The antiproliferative effects and pharmacological interactions of 5-fluorouracil (5-FU) in combination with γ interferon (IFN-γ) were determined against the human colon carcinoma H630 cell line in vitro. H630 was 9-fold more resistant to 5-FU, as compared to a relatively sensitive human colon line (CI). IFN-γ showed modest antiproliferative activity against the H630 line, with a 50% inhibitory concentration of 440 units/ ml. Simultaneous treatment of H630 with subinhibitory concentrations of IFN-γ and 5-FU produced a significant enhancement of the 5-FU-associated growth inhibition. The growth-inhibitory activity of the combination against H630 was prevented by the addition of 20 µm thymidine. Thymidylate synthase (TS) activity was measured by both the 5-fluoro-2′-deoxyuridine-5 ′-monophosphate binding and catalytic assays, using cytosolic extracts. A 24-h exposure to 1 µM 5-FU in the H630 line resulted in a 3.1-fold increase in the total amount of TS, while in the 5-FU/IFN-γ-treated cells TS remained unchanged from non-drug-treated control levels. Moreover, we found that free thymidylate synthase in the 5-FU/IFN-γ-treated cells was significantly decreased, as compared to the cells treated with 5-FU alone. Incorporation of 5-FU into both the RNA and DNA fractions did not change with the addition of IFN-γ. Accumulation of the fluoropyrimidine metabolites 5-fluoro-2′-deoxyuri-dine-5′-monophosphate and 5-fluorouridine-5′-triphosphate remained the same for 5-FU alone and the combination treatment. These findings suggest that acute TS induction by 5-FU may provide an important mechanism by which human colon carcinoma cells express decreased sensitivity to 5-FU and that IFN-′ can reverse the development of resistance to 5-FU in the H630 line by inhibiting the overexpression of TS that results from 5-FU exposure. These studies contribute to a growing understanding of the complex interaction between 5-FU and IFN-γ.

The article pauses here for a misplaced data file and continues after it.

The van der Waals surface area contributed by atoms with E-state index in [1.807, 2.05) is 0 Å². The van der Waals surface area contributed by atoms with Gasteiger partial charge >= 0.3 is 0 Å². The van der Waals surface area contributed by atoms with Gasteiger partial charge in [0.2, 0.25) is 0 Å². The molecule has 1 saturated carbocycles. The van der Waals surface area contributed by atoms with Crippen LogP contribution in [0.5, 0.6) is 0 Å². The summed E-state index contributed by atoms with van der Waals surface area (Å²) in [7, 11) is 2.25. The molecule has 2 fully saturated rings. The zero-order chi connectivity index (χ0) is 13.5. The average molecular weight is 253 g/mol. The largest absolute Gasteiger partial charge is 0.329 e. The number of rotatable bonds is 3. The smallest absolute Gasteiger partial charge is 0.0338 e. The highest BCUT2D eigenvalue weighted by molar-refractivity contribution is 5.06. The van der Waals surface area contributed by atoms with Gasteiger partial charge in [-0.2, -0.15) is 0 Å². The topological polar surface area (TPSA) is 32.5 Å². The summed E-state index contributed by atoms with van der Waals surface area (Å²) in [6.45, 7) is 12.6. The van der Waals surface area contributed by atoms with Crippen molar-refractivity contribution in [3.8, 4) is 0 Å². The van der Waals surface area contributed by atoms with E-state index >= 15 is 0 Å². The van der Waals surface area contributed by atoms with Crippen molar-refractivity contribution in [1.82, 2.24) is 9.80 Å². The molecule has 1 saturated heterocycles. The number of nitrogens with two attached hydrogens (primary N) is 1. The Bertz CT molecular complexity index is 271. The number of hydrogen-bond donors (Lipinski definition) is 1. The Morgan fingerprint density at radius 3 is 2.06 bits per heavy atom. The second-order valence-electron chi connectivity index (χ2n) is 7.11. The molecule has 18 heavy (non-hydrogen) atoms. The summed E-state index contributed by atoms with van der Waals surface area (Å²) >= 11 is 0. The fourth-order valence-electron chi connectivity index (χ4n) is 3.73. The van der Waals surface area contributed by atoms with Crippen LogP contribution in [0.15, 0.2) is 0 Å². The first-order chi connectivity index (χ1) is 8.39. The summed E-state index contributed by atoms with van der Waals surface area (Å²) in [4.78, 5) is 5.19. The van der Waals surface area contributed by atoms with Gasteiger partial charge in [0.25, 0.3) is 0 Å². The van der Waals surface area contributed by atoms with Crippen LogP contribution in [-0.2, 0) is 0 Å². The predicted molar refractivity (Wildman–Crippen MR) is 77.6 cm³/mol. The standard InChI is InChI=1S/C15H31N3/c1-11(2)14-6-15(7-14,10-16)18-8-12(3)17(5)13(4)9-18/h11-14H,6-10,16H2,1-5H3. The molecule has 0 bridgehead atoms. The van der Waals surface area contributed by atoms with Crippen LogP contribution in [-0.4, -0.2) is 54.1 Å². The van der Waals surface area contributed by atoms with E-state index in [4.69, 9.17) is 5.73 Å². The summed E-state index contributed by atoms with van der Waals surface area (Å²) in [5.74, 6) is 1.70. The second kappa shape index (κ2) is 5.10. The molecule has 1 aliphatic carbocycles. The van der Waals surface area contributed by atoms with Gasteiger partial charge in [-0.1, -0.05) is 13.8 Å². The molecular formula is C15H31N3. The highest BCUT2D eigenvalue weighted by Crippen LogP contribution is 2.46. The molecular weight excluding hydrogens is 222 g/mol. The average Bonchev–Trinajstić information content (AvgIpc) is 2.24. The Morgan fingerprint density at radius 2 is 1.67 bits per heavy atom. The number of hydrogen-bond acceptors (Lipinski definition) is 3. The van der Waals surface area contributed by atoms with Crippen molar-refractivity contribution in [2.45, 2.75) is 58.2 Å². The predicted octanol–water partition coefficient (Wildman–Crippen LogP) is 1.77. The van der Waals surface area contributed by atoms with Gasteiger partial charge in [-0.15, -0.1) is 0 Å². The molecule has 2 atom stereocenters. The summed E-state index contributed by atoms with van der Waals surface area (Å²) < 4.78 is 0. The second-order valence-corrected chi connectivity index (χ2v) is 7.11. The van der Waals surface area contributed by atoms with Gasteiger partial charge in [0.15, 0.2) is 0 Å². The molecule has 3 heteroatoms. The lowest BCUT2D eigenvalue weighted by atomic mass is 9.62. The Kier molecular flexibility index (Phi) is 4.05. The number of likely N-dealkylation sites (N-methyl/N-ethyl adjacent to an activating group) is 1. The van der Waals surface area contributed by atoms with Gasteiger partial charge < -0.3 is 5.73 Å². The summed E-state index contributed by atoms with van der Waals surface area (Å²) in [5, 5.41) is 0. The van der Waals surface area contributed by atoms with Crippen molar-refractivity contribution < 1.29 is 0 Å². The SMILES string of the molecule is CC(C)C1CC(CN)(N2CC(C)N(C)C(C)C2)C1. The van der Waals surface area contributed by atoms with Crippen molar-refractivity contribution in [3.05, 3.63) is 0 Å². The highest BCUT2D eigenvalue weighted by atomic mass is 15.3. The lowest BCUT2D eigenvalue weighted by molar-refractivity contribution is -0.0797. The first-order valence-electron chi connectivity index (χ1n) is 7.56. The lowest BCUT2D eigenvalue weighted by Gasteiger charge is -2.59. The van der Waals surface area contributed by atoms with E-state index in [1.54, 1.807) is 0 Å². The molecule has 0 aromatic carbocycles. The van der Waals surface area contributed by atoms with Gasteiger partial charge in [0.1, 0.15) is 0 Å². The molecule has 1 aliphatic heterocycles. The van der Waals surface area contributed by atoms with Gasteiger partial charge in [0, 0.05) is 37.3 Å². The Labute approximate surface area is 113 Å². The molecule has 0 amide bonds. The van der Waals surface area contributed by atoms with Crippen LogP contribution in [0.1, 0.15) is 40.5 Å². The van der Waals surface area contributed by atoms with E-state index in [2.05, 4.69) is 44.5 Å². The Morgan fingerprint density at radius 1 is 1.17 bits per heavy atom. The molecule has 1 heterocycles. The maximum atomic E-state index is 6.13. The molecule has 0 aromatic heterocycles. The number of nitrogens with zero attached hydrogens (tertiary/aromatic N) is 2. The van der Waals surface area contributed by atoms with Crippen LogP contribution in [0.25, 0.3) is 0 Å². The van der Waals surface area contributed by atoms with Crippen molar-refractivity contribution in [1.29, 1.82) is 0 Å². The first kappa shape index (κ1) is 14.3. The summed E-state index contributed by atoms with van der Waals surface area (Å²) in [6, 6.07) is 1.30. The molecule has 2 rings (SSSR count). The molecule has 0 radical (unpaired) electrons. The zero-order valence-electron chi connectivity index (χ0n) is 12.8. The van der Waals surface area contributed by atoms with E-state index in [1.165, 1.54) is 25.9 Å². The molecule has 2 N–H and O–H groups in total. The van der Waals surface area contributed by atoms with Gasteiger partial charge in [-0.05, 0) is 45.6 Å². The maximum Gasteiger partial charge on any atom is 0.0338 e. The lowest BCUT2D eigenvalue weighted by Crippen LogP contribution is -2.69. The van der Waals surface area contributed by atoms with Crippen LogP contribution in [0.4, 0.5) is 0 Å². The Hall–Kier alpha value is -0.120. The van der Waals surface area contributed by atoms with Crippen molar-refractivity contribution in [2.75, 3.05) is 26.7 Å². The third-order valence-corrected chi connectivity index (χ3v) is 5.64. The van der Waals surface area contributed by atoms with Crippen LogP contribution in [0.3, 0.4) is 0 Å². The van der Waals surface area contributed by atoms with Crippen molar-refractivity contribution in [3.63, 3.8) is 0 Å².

|Original language||English (US)|
|Number of pages||7|
|State||Published - Sep 15 1990|
ASJC Scopus subject areas
- Cancer Research